Accounting recognition of spare parts under IFRS

Spare parts under IFRS are generally recognized as inventories.

However, if the entity expects these spare parts to be used for more than the accounting period, and the economic benefits of these assets are expected to flow to the entity, a company should be recognized these elements as property, plant, and equipment.

In addition to the above, if a spare part expects to be used together with a significant item of property, plant, and equipment, it must also be recognized based on the parameters established in IAS 16

Let’s look at the following examples:

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Examples of spare parts under IFRS

A hospital has a generator if there is an unexpected power outage.

Each generator has an extra spare, which will start working when the first generator stops working.

Each generator has an average useful life of 6 years.

Every spare part in the example presented above must be recognized as property, plant, and equipment because these are expected to be used for more than one accounting period and generate economic benefits for the entity.

Another critical question that we must refer to regarding spare parts is the moment at which each of these parts should begin to depreciate.

For this, we are going to review paragraph 55 of IAS 16.

There It is established that the depreciation of an asset will begin when it is available for use.

In addition, it is also determined that depreciation will not cease when the asset is unused unless it is fully depreciated.

However, if use-based depreciation methods are used, the depreciation charge could be zero when no production activity occurs.

In this way, analyzing the example presented previously, we can affirm that the second generator will depreciate only when it is used, due to the depreciation method used in this type of asset corresponds to the units produced method.

In contrast, if an entity uses the straight-line method to depreciate spare parts, depreciation will not cease, even if an entity doesn’t use these assets.

Spare parts recognized as inventories.

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Spare parts that are expected to be used for less than an accounting period will be recognized as inventories and recorded in profit or loss when consumed.

An entity shall assess the materiality of these assets.

Let’s remember that an element is material if its omission, or erroneous presentation, can influence stakeholders’ decision-making.

In this way, if a company provides a vehicle repair service, for example, and uses 5,000 spare parts that have a useful life of more than one year, preparers of the financial statements might think that each spare part should be recognized as property, plant, and equipment.

However, it is essential to note that if each spare part individually analyzed doesn’t represent a significant amount, it can conclude that we should recognize these elements in profit and loss.

Besides, it is significant to note that must analyzed the materiality be both individually and comprehensively.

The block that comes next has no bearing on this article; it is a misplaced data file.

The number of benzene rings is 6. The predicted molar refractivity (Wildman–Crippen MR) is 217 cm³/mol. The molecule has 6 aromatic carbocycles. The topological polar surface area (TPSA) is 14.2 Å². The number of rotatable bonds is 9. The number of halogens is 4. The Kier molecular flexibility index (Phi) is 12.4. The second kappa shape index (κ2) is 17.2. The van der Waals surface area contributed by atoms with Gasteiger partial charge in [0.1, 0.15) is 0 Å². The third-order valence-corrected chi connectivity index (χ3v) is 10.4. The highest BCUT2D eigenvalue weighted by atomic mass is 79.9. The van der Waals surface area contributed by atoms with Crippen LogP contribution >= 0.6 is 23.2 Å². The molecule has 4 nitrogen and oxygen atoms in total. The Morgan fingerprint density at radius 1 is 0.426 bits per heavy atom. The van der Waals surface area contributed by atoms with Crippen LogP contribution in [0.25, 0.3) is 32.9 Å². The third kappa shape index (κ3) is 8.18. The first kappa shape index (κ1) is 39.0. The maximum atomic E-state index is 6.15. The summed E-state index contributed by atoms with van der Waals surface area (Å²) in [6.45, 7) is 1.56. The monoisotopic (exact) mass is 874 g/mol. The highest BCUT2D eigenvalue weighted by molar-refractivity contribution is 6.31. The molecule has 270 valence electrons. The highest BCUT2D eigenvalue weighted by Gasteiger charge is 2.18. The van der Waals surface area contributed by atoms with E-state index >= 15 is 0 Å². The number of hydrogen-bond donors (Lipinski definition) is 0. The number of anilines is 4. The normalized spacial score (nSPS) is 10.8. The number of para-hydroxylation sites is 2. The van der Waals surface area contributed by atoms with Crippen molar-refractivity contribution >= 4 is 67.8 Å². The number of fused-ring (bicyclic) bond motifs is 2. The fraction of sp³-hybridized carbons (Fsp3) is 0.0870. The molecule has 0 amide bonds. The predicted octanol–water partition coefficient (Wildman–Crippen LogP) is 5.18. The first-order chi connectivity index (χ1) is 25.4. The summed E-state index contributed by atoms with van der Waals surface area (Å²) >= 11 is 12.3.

Therefore, if an entity’s management concludes that the 5,000 spare parts globally observed are material, the company should recognize these parts as an asset.

Now, should these 5,000 spare parts be recognized as property, plant, and equipment or as inventories?

In our opinion, they should be recognized as inventories because although these spare parts are expected to be used for more than one accounting period, each spare part observed individually does not have a significant weight, making it impossible to carry out the control of depreciation.

For this reason, the 5,000 spare parts should be recognized as inventory and accounted for in profit and loss as they are consumed.

In summary, if an entity concludes that a replacement part has a significant price and is expected to be used for more than one accounting period, it will be recognized as property, plant, and equipment.

If, on the contrary, the spare parts don’t present a significant price, these parts should be recognized in profit or loss.

If there is a large number of spare parts with similar characteristics analyzed in an integral way and have relative importance or materiality, these spare must be recognized as inventories.

Example of spare parts recognized according to IAS 2

An airline performs preventive maintenance on all its aircraft every six months and carries out the change of specific spare parts of low value to avoid possible failures in the future.

These spare parts must be recognized as inventories and will be recognized in profit and loss as they are consumed.

Finally, it is essential to say that an entity must evaluate whether a specific spare part or auxiliary equipment should be recognized as inventory or as property, plant, and equipment because in the case that an entity recognizes spare elements as inventories, being items of property plant and equipment, we would be in the presence of an error, which must be recognized retroactively according to IAS 8.

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